An important factor in the success of a focus group discussion is the facilitator (moderator) (Hair et al., 2015; Stewart & Shamdasani, 2014). In fact, one of the challenges and limitations of focus groups is the possibility of facilitator bias, which can be eliminated, among other things, through the ability of the facilitator to remain objective and refrain from relying on their own perspectives and reactions (Hair et al., 2015). Similarly, it is important for the moderator to encourage positive behaviors and discourage negative ones. For example, the problematic actions that can be encountered include the reluctance of shy participants to contribute, the tendency of certain participants to agree with others rather than offer their perspective, and the behaviors of assertive participants who may attempt to stifle alternative opinions. The moderator’s responsibility is to discourage such behaviors. Therefore, the performance of the facilitator is crucial for the success of the study, which is why it is preferable to employ a trained facilitator as pointed out by Fusch and Ness (2015), Hair et al. (2015), Krueger and Casey (2014), and Stewart and Shamdasani (2014). By engaging an experienced moderator, the study will address some of the key challenges related to focus group discussions.
Data Analysis, Reliability, and Validity
It is proposed to employ thematic analysis for the qualitative data, which is a typical approach in qualitative research (Patton, 2014). Thematic analysis helps to determine the recurrent “themes” (entities that unify the experiences of participants) through an iterative process of reviewing the collected data with the help of the strategies that are deemed appropriate (matrices, charts, and so on) (Patton, 2014; Polit & Beck, 2017). It is a suitable method of determining the features that the participants attribute to their respective cultures, which is why it will be able to address the research questions; in fact, the analysis of themes is a key component of ethnographic analysis (Polit & Beck, 2017). The proposed study does not intend to use ethnographic analysis because it is rather comprehensive. Since the proposed research will only focus on some specific features of culture (beliefs and practices), the comprehensive approach is not needed and would imply a waste of resources. As a result, only one of its components, which fits the needs (problem, purpose, and questions) of the study, will be employed: the thematic analysis.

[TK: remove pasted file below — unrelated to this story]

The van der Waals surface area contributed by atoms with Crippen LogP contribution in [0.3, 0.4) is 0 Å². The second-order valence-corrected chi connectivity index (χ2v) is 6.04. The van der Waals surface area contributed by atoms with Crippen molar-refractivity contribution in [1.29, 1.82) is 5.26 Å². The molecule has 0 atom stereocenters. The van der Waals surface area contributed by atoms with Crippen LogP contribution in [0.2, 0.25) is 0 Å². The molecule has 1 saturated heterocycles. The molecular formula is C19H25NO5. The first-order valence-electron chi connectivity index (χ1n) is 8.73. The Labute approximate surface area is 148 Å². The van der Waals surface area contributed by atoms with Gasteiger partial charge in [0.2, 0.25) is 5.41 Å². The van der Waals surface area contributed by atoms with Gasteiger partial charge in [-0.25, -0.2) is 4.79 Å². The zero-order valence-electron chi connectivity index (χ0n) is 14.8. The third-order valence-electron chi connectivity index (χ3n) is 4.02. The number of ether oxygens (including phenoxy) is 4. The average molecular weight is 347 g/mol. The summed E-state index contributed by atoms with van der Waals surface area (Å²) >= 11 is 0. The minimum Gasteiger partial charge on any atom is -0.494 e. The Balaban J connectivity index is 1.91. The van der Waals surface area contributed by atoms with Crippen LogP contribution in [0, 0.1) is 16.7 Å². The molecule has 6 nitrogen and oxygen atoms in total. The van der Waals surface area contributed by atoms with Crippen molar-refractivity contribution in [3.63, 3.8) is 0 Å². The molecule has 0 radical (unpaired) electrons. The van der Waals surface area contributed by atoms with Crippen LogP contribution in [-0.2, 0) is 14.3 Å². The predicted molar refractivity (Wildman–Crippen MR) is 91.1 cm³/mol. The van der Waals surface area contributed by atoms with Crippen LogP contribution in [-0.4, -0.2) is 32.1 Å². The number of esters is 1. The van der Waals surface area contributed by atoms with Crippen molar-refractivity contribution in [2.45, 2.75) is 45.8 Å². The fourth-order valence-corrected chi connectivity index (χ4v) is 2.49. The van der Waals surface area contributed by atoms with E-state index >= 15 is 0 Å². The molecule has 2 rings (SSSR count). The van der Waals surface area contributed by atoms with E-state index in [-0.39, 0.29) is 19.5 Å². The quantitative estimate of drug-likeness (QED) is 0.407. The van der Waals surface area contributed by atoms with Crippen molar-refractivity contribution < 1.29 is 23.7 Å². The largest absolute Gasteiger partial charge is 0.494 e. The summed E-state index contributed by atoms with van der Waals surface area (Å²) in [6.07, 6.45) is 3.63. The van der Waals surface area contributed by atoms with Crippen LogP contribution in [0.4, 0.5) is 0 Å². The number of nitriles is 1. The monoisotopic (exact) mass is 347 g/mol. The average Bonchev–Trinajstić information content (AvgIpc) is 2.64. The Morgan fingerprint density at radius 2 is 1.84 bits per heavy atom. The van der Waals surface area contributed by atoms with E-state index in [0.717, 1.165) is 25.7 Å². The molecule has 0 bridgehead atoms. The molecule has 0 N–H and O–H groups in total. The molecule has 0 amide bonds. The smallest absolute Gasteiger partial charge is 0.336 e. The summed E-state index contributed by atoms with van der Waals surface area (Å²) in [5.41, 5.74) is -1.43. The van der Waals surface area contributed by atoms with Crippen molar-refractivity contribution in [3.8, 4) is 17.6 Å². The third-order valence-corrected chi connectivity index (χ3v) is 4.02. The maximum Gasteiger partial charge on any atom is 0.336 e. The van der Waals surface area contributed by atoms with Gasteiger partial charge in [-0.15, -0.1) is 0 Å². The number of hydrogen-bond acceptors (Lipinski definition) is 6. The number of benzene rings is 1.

Efforts will be made to ensure the trustworthiness of the study, which, for qualitative approaches, implies aspects like objectivity (limited bias), replicability, credibility, and transferability (Patton, 2014). Researcher bias will be limited with the help of the employment of an experienced facilitator. Also, it is planned to use triangulation (Polit & Beck, 2017): that is, employ at least two independent researchers for the analysis of the data. In order to improve credibility and replicability (confirmability), the study’s report will contain a thorough and accurate description of its methodology. Finally, in order to improve all the mentioned elements of trustworthiness, the study will also be very specific with its limitations and will only provide the conclusions that are justifiable from the findings. Thus, the study will be sufficiently trustworthy due to a number of relevant strategies.
Limitations and Ethical Considerations
There are several limitations that should be noted with respect to the methodology of the study. The sampling method is a non-probability one (Cheung et al., 2017), and even though the study does not intend to be exhaustive, the fact has to be taken into account. Similarly, the problem of the bias that can be related to the participants determining their connection to a particular community needs to be considered when drawing conclusions (unless a more objective method of discovering affiliation is found). Apart from that, focus groups can be affected by the subjective opinion of the facilitator and are prone to asserting the perspective of the majority of participants (Hair et al., 2015; Krueger & Casey, 2014). This problem will be at least partially addressed by hiring an experienced facilitator and promoting the engagement of participants in a variety of ways, but the limitation will remain relevant as an inherent risk of the data collection method. Also, the focus group discussion may be an insufficient measure in uncovering all the features of gaming cultures, but it will offer a contribution of evidence, which is the aim of the study. In summary, in order to manage the mentioned limitations, they will be taken into account when making the conclusions and specified in the final report.